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166                    The Position

should be " entune the sky " and it sounds as though he
were right.

Myself and " Unconscious Humour "

The phrase " unconscious humour " is the one contribu-
tion I have made to the current literature of the day. I am
continually seeing unconscious humour (without quotation
marks) alluded to in Times articles and other like places, but
I never remember to have come across it as a synonym for
dullness till I wrote Life and Habit.

My Humour

The thing to say about me just now is that my humour is
forced. This began to reach me in connection with my
article " Quis Desiderio . . . ? " [Universal Review, 1888] and
is now, [1889] I understand, pretty generally perceived even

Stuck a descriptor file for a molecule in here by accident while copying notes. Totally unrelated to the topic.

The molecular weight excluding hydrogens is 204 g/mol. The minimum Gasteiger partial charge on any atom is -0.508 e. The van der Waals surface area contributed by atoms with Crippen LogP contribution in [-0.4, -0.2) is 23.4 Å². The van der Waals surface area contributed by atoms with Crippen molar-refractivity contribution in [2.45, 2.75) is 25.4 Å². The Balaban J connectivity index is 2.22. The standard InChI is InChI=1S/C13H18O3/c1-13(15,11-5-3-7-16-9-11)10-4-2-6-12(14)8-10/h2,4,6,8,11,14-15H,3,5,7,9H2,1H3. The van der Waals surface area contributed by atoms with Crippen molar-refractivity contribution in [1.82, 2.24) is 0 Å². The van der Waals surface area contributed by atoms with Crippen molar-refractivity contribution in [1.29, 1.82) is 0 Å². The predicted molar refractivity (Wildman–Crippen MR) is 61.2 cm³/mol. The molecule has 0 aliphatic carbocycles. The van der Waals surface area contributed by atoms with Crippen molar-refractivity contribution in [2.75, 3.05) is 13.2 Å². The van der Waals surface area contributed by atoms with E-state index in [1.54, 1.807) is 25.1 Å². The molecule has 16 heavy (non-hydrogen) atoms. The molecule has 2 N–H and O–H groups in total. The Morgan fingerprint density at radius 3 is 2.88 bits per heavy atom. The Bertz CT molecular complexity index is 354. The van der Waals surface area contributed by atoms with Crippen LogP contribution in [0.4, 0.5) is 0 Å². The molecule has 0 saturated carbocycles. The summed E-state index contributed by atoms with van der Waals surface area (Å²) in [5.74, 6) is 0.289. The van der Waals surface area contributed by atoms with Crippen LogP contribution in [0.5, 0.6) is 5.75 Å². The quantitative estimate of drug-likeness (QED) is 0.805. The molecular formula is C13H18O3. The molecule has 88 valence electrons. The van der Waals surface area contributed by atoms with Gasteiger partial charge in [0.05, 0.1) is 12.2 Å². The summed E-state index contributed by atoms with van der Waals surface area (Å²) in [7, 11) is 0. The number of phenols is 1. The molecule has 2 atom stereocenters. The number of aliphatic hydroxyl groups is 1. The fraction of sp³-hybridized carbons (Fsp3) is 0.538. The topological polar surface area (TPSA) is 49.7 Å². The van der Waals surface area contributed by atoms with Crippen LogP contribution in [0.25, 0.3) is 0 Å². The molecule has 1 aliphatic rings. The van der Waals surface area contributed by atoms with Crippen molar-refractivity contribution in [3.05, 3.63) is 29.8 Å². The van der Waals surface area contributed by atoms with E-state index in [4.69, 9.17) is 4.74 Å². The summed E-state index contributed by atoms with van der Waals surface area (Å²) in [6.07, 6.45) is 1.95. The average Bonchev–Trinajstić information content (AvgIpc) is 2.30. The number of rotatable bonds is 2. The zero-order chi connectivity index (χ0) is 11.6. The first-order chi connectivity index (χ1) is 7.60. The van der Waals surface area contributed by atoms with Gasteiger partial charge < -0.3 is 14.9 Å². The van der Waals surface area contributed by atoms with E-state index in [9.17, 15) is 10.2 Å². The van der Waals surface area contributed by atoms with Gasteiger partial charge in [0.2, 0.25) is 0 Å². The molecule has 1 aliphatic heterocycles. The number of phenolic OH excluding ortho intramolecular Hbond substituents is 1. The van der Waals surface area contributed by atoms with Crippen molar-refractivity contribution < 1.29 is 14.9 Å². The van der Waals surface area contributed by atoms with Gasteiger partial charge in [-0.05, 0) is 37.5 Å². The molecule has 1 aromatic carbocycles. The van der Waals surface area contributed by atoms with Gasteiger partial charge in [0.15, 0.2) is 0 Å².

by those who had not found it out for themselves.

I am not aware of forcing myself to say anything which
has not amused me, which is not apposite and which I do not
believe will amuse a neutral reader, but I may very well do
so without knowing it. As for my humour, I am like my
father and grandfather, both of whom liked a good thing
heartily enough if it was told them, but I do not often say a
good thing myself. Very likely my humour, what little there
is of it, is forced enough. I do not care so long as it amuses
me and, such as it is, I shall vent it in my own way and at
my own time.

Myself and My Publishers

I see my publishers are bringing out a new magazine with
all the usual contributors. Of course they don't ask me to
write and this shows that they do not think my name would
help their magazine. This, I imagine, means that Andrew
Lang has told them that my humour is forced. I should not
myself say that Andrew Lang's humour would lose by a
little forcing.

I have seen enough of my publishers to know that they
have no ideas of their own about literature save what they